Miraculously, Schurik managed to attend the famous Collège Cévénol, where he got his baccalauréat in 1945. He would hide in the woods every time the authorities came round looking for Jews. Meanwhile, in 1942 his father had been handed over by the French Vichy government to the Nazis who took him from the Camp du Vernet to the Auschwitz extermination camp where he perished. Some years later, Hanka died after a long-lasted suffering from tuberculosis contracted in one of the internment camps.
According to recordings, Schurik was never satisfied with the school mathematics program. He, very soon, began to express his clever critical viewpoints towards math content and, particularly, the way it was taught at high school. After entering university, he found little difference in there too [jackson]. Despite this fact, he did not give up and started to study high level mathematics at the Montpellier University almost all on his own. After being graduated from Montpellier, Schurik, who was by then called Alexander Grothendieck (his mother’s surname), spent the year 1948-49 at the École Normale Supérieure in Paris. He continued his researches in the University of Nancy and presented his doctoral thesis “Produits tensoriels topologiques et espaces nucléaires” in 1953. Later in 1956, Grothendieck became a member of the secret group of mathematicians “Nicolas Bourbaki”.
Grothendieck effected fundamental advances in algebraic topology. He introduced the idea of K-theory, revolutionized homological algebra and was awarded a Fields Medal in 1966 for his fundamental contributions to algebraic topology. But now, Grothendieck was strongly pacifist in his views and, as a political protest against the military built-up of the 1960s, refused to travel to the International Congress of Mathematicians held in Moscow (1966), where he was supposed to make his presentation before receiving the medal. At the Congress, Léon Motchane, director of IHES, received the Fields Medal on Grothendieck's behalf. Grothendieck made no public statement about the reasons for not going to Moscow but he declared himself a citizen of the world and requested United Nations citizenship. In November and December of 1967 he visited North Vietnam which, at that time, was being bombed by the Americans:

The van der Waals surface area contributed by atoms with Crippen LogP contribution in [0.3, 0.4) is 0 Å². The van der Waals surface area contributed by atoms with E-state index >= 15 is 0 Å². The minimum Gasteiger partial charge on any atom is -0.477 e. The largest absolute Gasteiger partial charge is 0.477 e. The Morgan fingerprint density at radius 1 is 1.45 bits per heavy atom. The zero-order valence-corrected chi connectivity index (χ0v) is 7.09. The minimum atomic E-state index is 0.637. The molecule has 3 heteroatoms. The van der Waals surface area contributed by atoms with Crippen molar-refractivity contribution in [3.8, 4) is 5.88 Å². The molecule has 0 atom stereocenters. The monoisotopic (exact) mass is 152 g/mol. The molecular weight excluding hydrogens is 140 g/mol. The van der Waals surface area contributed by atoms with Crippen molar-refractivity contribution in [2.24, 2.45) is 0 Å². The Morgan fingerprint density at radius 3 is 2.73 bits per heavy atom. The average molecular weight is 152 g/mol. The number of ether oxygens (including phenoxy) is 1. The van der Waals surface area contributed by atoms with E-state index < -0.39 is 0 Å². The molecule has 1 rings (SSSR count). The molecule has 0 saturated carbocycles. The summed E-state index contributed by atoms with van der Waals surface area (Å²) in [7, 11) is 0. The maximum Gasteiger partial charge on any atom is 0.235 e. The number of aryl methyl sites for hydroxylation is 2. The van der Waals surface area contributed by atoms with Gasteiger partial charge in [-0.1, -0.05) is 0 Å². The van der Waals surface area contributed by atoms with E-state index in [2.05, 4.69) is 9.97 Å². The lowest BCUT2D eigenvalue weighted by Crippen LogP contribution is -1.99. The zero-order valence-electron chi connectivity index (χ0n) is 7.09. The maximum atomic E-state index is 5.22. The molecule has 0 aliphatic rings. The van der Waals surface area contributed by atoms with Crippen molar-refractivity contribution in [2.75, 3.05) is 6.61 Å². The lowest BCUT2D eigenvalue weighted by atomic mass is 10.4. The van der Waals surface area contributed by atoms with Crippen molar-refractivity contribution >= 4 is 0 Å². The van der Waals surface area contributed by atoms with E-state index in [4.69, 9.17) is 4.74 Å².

“Grothendieck's first lectures - which he describes as "general orientation talks" — were given in Hanoi. But because of intensified bombing of the capital, a high-level decision was made to move everyone to the secret location of the Faculty of Mathematics of Hanoi University. It was a remarkable event in the history of mathematics: one of the giants of 20th-century mathematics delivering a short course on homological algebra in a remote forest hideout in a desperately poor country that was being "bombed back into the stone age" (U.S Air Force General Curtis Le May's phrase) by the most powerful military force the world had ever known.” 
Between 1980 and 1990, Grothendieck wrote literally thousands of pages some containing his mathematical thoughts and others containing non-mathematical meditations. He remained a political activist all his life. In August 1991 he left home suddenly, without informing anyone, for an unknown location.
 N. Koblitz, Grothendieck’s 1967 lectures in the forest in Vietnam, Math, Intelligencer 35 (2) (2013), 32-34